Title: Is it dangerous to live on a salt dome, experts assess risk
Author: Kris Cusanza
Date: November 19, 2012 at 6:30pm
“[...] You’re also drilling for oil and gas, which, in some instances, may be under pressure and not being controlled properly could come spewing up to the surface,” [LSU geology professor Jeffrey Nunn] said. “Most of the risk would come from some sort of seepage or leak from the cavern.” [...]
In October, scientist with the Shaw Group explained to residents at a community meeting in Bayou Corne that they believe one reason for the giant sinkhole is a pressure issue at the failed Texas Brine cavern. They explained that pressure around the cavern was too great and caused cracks or “fractures” in the side of the cavern closest to the sinkhole. The pressure went through these cracks and pushed upward eventually causing the collapse and the sinkhole.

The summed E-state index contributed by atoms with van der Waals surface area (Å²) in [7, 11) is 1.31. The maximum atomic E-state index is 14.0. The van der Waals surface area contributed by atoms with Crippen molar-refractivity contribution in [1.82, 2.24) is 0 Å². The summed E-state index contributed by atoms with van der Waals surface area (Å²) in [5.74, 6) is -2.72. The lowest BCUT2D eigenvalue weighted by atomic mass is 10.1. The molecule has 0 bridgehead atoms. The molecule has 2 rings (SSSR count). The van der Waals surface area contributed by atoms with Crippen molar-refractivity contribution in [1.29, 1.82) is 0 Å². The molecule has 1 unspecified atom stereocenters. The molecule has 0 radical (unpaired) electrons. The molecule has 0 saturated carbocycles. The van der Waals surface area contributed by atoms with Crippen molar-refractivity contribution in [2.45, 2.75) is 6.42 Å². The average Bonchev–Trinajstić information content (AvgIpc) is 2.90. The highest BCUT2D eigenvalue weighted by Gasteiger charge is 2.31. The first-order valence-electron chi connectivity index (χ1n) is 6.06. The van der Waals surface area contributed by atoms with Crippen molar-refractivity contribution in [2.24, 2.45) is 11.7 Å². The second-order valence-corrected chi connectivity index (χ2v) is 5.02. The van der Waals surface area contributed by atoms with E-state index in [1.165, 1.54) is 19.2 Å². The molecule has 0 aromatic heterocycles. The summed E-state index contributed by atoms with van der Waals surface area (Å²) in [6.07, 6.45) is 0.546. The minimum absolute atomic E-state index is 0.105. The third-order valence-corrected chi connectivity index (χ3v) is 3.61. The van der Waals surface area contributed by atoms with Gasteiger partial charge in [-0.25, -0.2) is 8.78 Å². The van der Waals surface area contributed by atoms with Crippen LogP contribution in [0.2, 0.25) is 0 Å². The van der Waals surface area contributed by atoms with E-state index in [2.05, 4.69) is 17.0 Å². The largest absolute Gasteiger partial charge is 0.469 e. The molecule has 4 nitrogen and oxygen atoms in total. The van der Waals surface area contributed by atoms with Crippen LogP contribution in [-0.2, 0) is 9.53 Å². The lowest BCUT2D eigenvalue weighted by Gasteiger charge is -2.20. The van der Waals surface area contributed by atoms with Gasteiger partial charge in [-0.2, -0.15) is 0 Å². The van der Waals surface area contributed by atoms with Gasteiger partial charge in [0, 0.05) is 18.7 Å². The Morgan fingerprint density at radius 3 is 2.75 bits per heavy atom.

Nunn explained in an interview held prior to that meeting that salt domes, especially the walls of salt caverns, are extremely ductile. He says the wrong mix of pressure and exposed periods of time could cause a problem.
“If you put pressure on one end of a tube of toothpaste and you took the cap off so it’s free to flow, it’s just going to flow out one side,” he said. “If you did the same thing to most other solids, nothing would happen.” [...]
Published: November 20th, 2012 at 12:41 pm ET